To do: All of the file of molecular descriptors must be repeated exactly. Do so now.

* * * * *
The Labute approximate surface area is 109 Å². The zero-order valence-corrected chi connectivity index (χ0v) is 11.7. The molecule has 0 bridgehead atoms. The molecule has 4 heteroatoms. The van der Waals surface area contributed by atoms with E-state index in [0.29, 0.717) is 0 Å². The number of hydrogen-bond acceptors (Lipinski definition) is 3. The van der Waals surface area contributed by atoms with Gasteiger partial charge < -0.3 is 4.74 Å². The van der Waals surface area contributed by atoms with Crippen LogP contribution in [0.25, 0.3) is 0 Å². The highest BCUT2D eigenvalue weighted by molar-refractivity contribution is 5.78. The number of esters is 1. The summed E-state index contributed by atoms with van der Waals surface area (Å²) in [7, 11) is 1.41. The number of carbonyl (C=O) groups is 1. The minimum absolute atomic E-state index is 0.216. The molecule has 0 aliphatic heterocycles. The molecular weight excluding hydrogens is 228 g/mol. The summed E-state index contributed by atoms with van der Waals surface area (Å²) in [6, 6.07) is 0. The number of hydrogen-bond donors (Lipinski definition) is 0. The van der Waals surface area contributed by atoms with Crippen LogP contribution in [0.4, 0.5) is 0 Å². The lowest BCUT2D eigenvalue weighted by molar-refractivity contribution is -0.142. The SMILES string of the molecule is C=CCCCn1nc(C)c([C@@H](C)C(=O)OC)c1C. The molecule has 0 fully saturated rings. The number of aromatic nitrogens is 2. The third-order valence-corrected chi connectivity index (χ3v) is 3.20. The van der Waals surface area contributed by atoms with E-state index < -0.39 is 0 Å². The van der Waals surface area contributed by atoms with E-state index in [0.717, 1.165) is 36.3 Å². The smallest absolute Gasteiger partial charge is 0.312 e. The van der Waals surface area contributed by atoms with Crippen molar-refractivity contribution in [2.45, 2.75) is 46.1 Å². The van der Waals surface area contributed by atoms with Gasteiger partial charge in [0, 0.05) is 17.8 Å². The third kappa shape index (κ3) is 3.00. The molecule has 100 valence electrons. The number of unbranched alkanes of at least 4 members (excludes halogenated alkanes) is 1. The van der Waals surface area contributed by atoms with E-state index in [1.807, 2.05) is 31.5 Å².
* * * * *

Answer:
The Labute approximate surface area is 109 Å². The zero-order valence-corrected chi connectivity index (χ0v) is 11.7. The molecule has 0 bridgehead atoms. The molecule has 4 heteroatoms. The van der Waals surface area contributed by atoms with E-state index in [0.29, 0.717) is 0 Å². The number of hydrogen-bond acceptors (Lipinski definition) is 3. The van der Waals surface area contributed by atoms with Gasteiger partial charge < -0.3 is 4.74 Å². The van der Waals surface area contributed by atoms with Crippen LogP contribution in [0.25, 0.3) is 0 Å². The highest BCUT2D eigenvalue weighted by molar-refractivity contribution is 5.78. The number of esters is 1. The summed E-state index contributed by atoms with van der Waals surface area (Å²) in [7, 11) is 1.41. The number of carbonyl (C=O) groups is 1. The minimum absolute atomic E-state index is 0.216. The molecule has 0 aliphatic heterocycles. The molecular weight excluding hydrogens is 228 g/mol. The summed E-state index contributed by atoms with van der Waals surface area (Å²) in [6, 6.07) is 0. The number of hydrogen-bond donors (Lipinski definition) is 0. The van der Waals surface area contributed by atoms with Crippen LogP contribution in [0.4, 0.5) is 0 Å². The lowest BCUT2D eigenvalue weighted by molar-refractivity contribution is -0.142. The SMILES string of the molecule is C=CCCCn1nc(C)c([C@@H](C)C(=O)OC)c1C. The molecule has 0 fully saturated rings. The number of aromatic nitrogens is 2. The third-order valence-corrected chi connectivity index (χ3v) is 3.20. The van der Waals surface area contributed by atoms with E-state index < -0.39 is 0 Å². The van der Waals surface area contributed by atoms with E-state index in [0.717, 1.165) is 36.3 Å². The smallest absolute Gasteiger partial charge is 0.312 e. The van der Waals surface area contributed by atoms with Crippen molar-refractivity contribution in [2.45, 2.75) is 46.1 Å². The van der Waals surface area contributed by atoms with Gasteiger partial charge in [0, 0.05) is 17.8 Å². The third kappa shape index (κ3) is 3.00. The molecule has 100 valence electrons. The number of unbranched alkanes of at least 4 members (excludes halogenated alkanes) is 1. The van der Waals surface area contributed by atoms with E-state index in [1.807, 2.05) is 31.5 Å².